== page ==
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Oxford Handbook of Corpus Phonology

Edited by Jacques Durand, Ulrike Gut, and Gjert Kristoffersen

Offers the first detailed examination of corpus phonology and serves as a practical guide for researchers interested in compiling or using phonological corpora


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The Languages of the Jews: A Sociolinguistic History

By Bernard Spolsky

A vivid commentary on Jewish survival and Jewish speech communities that will be enjoyed by the general reader, and is essential reading for students and researchers interested in the study of Middle Eastern languages, Jewish studies, and sociolinguistics.


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Indo-European Linguistics

New Open Access journal on Indo-European Linguistics is now available!


Academic Paper


Title: Reversing “drift”: Innovation and diffusion in the London diphthong system
Author: Paul Kerswill
Institution: Lancaster University
Author: Eivind Nessa Torgersen
Institution: Lancaster University
Author: Susan Fox
Institution: Queen Mary, University of London
Linguistic Field: Phonetics
Abstract: This study contributes to innovation and diffusion models by examining phonetic changes in London English. It evaluates Sapir's notion of “drift,” which involves “natural,” unconscious change, in relation to these changes. Investigating parallel developments in two related varieties of English enables drift to be tested in terms of the effect of extralinguistic factors. The diphthongs of Price, Mouth, Face, and Goat in both London and New Zealand English are characterized by “Diphthong Shift,” a process that continued unabated in New Zealand. A new, large data set of London speech shows Diphthong Shift reversal, providing counterevidence for drift. We discuss Diphthong Shift and its “reversal” in relation to innovation, diffusion, leveling, and supralocalization, arguing that sociolinguistic factors and dialect contact override natural Diphthong Shift. Studying dialect change in a metropolis, with its large and linguistically innovative minority ethnic population, is of the utmost importance in understanding the dynamics of change.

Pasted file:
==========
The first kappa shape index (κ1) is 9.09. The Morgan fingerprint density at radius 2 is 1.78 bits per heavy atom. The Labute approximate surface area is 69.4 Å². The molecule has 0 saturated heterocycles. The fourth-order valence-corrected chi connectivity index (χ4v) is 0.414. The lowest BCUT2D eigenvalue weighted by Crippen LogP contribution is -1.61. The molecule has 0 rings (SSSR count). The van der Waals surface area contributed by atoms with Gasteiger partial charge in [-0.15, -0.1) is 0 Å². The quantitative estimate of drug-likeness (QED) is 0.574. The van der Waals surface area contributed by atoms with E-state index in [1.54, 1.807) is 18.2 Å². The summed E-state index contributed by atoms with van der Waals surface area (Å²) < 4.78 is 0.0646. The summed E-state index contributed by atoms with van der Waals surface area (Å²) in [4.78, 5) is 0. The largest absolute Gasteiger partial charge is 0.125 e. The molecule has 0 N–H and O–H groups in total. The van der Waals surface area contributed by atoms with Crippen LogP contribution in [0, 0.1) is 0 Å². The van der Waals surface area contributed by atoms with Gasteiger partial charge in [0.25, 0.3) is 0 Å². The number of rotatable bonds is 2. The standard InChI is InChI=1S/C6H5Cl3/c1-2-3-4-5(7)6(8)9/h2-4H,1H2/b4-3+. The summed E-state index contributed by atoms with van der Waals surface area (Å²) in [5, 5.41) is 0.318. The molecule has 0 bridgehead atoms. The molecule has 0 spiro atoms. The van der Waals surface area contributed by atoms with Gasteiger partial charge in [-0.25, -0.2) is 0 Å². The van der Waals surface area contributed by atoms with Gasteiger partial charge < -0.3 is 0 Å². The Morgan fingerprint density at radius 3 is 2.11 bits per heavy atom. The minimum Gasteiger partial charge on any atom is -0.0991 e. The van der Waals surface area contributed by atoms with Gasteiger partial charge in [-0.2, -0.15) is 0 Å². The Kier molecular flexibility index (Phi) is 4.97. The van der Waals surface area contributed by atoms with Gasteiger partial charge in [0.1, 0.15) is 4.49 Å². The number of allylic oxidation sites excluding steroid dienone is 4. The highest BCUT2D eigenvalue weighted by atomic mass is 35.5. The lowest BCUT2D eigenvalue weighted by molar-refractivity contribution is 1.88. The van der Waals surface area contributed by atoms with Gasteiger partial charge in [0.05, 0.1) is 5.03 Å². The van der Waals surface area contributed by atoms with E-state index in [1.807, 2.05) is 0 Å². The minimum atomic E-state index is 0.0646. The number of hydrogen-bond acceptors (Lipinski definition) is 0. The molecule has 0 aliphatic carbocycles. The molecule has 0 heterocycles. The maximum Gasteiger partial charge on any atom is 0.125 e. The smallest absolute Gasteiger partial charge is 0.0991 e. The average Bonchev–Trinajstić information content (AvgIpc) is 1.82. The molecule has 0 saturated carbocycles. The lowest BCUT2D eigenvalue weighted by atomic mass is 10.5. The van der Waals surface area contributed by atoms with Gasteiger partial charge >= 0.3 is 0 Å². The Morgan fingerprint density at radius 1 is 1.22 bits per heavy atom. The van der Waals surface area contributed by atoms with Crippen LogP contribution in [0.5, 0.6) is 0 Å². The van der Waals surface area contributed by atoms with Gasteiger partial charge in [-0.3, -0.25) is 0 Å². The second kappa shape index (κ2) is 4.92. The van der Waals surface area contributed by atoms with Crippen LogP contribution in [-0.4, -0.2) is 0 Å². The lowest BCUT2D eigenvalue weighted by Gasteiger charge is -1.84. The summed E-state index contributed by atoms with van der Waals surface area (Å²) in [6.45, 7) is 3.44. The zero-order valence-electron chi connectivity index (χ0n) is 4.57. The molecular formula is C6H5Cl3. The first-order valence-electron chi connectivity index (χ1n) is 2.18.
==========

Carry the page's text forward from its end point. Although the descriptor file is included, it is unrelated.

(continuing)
CUP at LINGUIST

This article appears in Language Variation and Change Vol. 20, Issue 3, which you can read on Cambridge's site or on LINGUIST .



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